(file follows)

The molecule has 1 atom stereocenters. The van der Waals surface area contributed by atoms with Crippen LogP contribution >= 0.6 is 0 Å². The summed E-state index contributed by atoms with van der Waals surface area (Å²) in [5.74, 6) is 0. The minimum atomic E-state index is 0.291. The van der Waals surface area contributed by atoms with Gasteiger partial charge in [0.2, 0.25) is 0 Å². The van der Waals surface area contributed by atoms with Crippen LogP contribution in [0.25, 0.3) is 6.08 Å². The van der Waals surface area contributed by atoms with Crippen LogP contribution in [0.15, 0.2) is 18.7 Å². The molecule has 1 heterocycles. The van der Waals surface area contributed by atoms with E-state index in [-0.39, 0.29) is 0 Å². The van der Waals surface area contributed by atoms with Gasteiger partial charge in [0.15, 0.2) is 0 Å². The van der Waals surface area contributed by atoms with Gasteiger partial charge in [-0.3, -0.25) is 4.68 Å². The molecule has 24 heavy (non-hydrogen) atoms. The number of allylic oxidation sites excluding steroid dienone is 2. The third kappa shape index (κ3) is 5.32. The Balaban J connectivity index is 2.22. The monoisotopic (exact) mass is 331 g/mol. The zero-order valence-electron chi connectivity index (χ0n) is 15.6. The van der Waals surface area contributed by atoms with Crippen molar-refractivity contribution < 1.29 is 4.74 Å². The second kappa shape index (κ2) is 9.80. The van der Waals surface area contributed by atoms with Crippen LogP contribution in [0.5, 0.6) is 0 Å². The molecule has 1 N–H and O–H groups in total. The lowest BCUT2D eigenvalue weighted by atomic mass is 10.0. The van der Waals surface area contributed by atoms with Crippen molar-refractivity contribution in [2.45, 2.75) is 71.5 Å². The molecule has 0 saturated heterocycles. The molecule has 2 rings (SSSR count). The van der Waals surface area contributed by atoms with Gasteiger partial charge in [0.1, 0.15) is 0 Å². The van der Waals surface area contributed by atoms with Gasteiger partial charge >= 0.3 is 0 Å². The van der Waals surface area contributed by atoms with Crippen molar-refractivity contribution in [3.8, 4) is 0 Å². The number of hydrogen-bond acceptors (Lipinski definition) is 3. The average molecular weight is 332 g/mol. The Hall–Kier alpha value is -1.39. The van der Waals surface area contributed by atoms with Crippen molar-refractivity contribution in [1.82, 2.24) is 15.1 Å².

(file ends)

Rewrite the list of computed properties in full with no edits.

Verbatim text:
The molecule has 1 atom stereocenters. The van der Waals surface area contributed by atoms with Crippen LogP contribution >= 0.6 is 0 Å². The summed E-state index contributed by atoms with van der Waals surface area (Å²) in [5.74, 6) is 0. The minimum atomic E-state index is 0.291. The van der Waals surface area contributed by atoms with Gasteiger partial charge in [0.2, 0.25) is 0 Å². The van der Waals surface area contributed by atoms with Crippen LogP contribution in [0.25, 0.3) is 6.08 Å². The van der Waals surface area contributed by atoms with Crippen LogP contribution in [0.15, 0.2) is 18.7 Å². The molecule has 1 heterocycles. The van der Waals surface area contributed by atoms with E-state index in [-0.39, 0.29) is 0 Å². The van der Waals surface area contributed by atoms with Gasteiger partial charge in [0.15, 0.2) is 0 Å². The van der Waals surface area contributed by atoms with Gasteiger partial charge in [-0.3, -0.25) is 4.68 Å². The molecule has 24 heavy (non-hydrogen) atoms. The number of allylic oxidation sites excluding steroid dienone is 2. The third kappa shape index (κ3) is 5.32. The Balaban J connectivity index is 2.22. The monoisotopic (exact) mass is 331 g/mol. The zero-order valence-electron chi connectivity index (χ0n) is 15.6. The van der Waals surface area contributed by atoms with Crippen molar-refractivity contribution < 1.29 is 4.74 Å². The second kappa shape index (κ2) is 9.80. The van der Waals surface area contributed by atoms with Crippen LogP contribution in [0.5, 0.6) is 0 Å². The molecule has 1 N–H and O–H groups in total. The lowest BCUT2D eigenvalue weighted by atomic mass is 10.0. The van der Waals surface area contributed by atoms with Crippen molar-refractivity contribution in [2.45, 2.75) is 71.5 Å². The molecule has 0 saturated heterocycles. The molecule has 2 rings (SSSR count). The van der Waals surface area contributed by atoms with Gasteiger partial charge in [0.1, 0.15) is 0 Å². The van der Waals surface area contributed by atoms with Gasteiger partial charge >= 0.3 is 0 Å². The van der Waals surface area contributed by atoms with Crippen molar-refractivity contribution in [3.8, 4) is 0 Å². The number of hydrogen-bond acceptors (Lipinski definition) is 3. The average molecular weight is 332 g/mol. The Hall–Kier alpha value is -1.39. The van der Waals surface area contributed by atoms with Crippen molar-refractivity contribution in [1.82, 2.24) is 15.1 Å².